Maybe passing on a 9.7 to hold out for the 9.9 works on the subconscious level but I think that's being a little unfair to the men. At least the ones I know. The Richard G. Scott quote in the article cut those friends to the quick. They weren't partying and delaying responsibilities, they were growing increasingly desperate and the desperation had more of an affect on making a connection than any supposed desire to sow wild oats.

Maybe the 9.7 vs 9.9 argument comes into play more for the 18 - 22 year olds, not the 31+ year olds. Time is on the side of the young.

Plus I find some humor in the quoted paragraphs. Blake can't meet suitable men on the cruise because there isn't enough choice and the men on the cruise can't meet suitable women because there's too much choice. There's a Woody Alan film in there someplace.

I forgot what it's like to be single (sorry, it's true) but if I were on a LDS singles cruise I'd be FAR too intimidated to approach an individual in a group of girls that had cliqued up to ask any of them out. I'm a wuss like that.

Re: LDS dating crisis

Posted: 30 May 2017, 11:48
by nibbler
The dream for the Mormon man is to get married and have six kids.
Exhibit A in how people know nibbler is a convert. :P

Re: LDS dating crisis

Posted: 30 May 2017, 11:54
by LookingHard
nibbler wrote:
30 May 2017, 11:48
The dream for the Mormon man is to get married and have six kids.
Exhibit A in how people know nibbler is a convert. :P
You wanted a full DOZEN???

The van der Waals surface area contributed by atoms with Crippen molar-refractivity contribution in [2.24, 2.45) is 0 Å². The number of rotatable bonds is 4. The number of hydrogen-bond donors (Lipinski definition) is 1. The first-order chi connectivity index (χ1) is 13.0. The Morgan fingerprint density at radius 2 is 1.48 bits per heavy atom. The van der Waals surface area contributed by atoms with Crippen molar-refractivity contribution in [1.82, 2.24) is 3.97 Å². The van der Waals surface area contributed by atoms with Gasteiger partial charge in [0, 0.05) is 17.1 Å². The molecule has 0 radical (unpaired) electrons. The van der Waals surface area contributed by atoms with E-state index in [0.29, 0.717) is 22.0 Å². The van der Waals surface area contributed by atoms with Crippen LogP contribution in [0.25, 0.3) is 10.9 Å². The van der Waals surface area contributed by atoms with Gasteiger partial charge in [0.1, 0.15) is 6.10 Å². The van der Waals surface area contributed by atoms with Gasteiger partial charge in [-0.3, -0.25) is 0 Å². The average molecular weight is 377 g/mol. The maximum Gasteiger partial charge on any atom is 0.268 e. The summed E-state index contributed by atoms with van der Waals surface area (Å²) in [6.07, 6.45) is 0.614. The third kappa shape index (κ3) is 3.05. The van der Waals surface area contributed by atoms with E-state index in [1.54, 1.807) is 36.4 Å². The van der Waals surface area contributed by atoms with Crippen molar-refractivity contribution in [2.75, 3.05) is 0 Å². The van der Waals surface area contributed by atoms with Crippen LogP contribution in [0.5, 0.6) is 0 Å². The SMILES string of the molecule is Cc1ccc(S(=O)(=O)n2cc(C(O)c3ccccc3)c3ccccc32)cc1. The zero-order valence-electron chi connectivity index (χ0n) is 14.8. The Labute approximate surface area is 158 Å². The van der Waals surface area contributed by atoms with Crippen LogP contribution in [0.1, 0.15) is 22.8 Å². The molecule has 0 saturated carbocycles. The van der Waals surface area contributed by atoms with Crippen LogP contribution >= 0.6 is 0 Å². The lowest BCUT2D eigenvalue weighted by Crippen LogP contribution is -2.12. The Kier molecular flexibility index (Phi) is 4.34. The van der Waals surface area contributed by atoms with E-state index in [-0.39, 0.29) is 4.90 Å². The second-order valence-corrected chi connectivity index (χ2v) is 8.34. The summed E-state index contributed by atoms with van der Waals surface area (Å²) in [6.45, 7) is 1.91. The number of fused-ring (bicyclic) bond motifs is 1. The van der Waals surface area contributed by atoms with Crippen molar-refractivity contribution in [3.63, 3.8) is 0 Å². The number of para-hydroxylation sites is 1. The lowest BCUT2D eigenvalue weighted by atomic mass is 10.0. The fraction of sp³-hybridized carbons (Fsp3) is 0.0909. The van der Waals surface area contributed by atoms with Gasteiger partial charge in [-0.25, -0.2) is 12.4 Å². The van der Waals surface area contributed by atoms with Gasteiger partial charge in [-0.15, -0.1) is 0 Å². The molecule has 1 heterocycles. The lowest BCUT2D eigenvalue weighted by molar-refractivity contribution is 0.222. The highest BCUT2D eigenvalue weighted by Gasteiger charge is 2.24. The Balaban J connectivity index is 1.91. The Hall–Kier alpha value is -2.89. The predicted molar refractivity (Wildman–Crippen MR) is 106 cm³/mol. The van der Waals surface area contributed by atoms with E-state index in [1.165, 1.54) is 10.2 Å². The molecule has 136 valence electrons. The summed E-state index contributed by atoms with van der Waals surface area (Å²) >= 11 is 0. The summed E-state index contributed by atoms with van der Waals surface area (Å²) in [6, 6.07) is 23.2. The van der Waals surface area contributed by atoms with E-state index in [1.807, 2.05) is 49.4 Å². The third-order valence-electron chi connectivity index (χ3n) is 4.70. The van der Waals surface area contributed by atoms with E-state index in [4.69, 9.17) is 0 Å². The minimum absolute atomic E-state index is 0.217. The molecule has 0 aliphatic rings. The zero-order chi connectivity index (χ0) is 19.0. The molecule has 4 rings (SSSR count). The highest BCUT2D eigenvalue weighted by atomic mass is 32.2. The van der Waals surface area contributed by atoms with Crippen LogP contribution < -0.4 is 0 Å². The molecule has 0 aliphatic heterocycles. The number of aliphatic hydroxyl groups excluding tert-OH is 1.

Re: LDS dating crisis

Posted: 30 May 2017, 11:58
by nibbler
LookingHard wrote:
30 May 2017, 11:54
nibbler wrote:
30 May 2017, 11:48
The dream for the Mormon man is to get married and have six kids.
Exhibit A in how people know nibbler is a convert. :P
You wanted a full DOZEN???
:lolno:

I wanted to adopt a 26 year old multi-millionaire.

Re: LDS dating crisis

Posted: 30 May 2017, 13:24
by DarkJedi
Roy wrote:
30 May 2017, 11:42
The dream for the Mormon man is to get married and have six kids. As he ages, his dream never changes. But when you’re a thirty-seven-year-old woman, you’ve already aged out of that dream
I'm not really sure that applied to me. I was 30 (almost 31) when I married. Here in the east pickins are slim and I was looking for a specific type of partner (not perfect mind you, but smart and independent, no "number scale" involved) and we eventually did meet. I wanted kids, not necessarily 6, and we ended up with 4. I think my wife, who is a couple years younger might have wanted more, but at the time and circumstance nor more made sense and it seems to be working out in the long run. My dream has definitely changed over time and I am far from living the dream. FWIW, I'm glad I married "late" and would not do that differently had I to do it over.

Re: LDS dating crisis

Posted: 30 May 2017, 15:04
by SamBee
I don't care about the ratio - I've only had one sniff at a relationship in the church in the last few years... I get on with her but was not attracted to her.